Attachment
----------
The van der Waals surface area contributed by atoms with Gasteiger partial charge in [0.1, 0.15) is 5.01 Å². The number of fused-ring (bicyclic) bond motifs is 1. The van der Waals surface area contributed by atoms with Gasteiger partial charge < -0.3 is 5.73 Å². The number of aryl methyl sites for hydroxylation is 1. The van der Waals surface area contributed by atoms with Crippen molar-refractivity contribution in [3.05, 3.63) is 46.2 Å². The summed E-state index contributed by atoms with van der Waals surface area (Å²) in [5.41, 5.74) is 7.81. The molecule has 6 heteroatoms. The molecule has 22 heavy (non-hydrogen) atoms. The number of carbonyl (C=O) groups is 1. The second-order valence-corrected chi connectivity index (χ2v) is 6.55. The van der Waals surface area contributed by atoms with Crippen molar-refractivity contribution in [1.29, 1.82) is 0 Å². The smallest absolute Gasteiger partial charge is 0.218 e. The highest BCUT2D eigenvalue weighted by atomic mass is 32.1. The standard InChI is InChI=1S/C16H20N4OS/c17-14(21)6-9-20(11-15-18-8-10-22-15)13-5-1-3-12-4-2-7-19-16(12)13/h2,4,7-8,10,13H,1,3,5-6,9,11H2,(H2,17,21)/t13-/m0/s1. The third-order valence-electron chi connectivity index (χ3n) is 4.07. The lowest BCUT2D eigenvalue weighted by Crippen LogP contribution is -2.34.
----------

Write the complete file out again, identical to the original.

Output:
The van der Waals surface area contributed by atoms with Gasteiger partial charge in [0.1, 0.15) is 5.01 Å². The number of fused-ring (bicyclic) bond motifs is 1. The van der Waals surface area contributed by atoms with Gasteiger partial charge < -0.3 is 5.73 Å². The number of aryl methyl sites for hydroxylation is 1. The van der Waals surface area contributed by atoms with Crippen molar-refractivity contribution in [3.05, 3.63) is 46.2 Å². The summed E-state index contributed by atoms with van der Waals surface area (Å²) in [5.41, 5.74) is 7.81. The molecule has 6 heteroatoms. The molecule has 22 heavy (non-hydrogen) atoms. The number of carbonyl (C=O) groups is 1. The second-order valence-corrected chi connectivity index (χ2v) is 6.55. The van der Waals surface area contributed by atoms with Crippen molar-refractivity contribution in [1.29, 1.82) is 0 Å². The smallest absolute Gasteiger partial charge is 0.218 e. The highest BCUT2D eigenvalue weighted by atomic mass is 32.1. The standard InChI is InChI=1S/C16H20N4OS/c17-14(21)6-9-20(11-15-18-8-10-22-15)13-5-1-3-12-4-2-7-19-16(12)13/h2,4,7-8,10,13H,1,3,5-6,9,11H2,(H2,17,21)/t13-/m0/s1. The third-order valence-electron chi connectivity index (χ3n) is 4.07. The lowest BCUT2D eigenvalue weighted by Crippen LogP contribution is -2.34.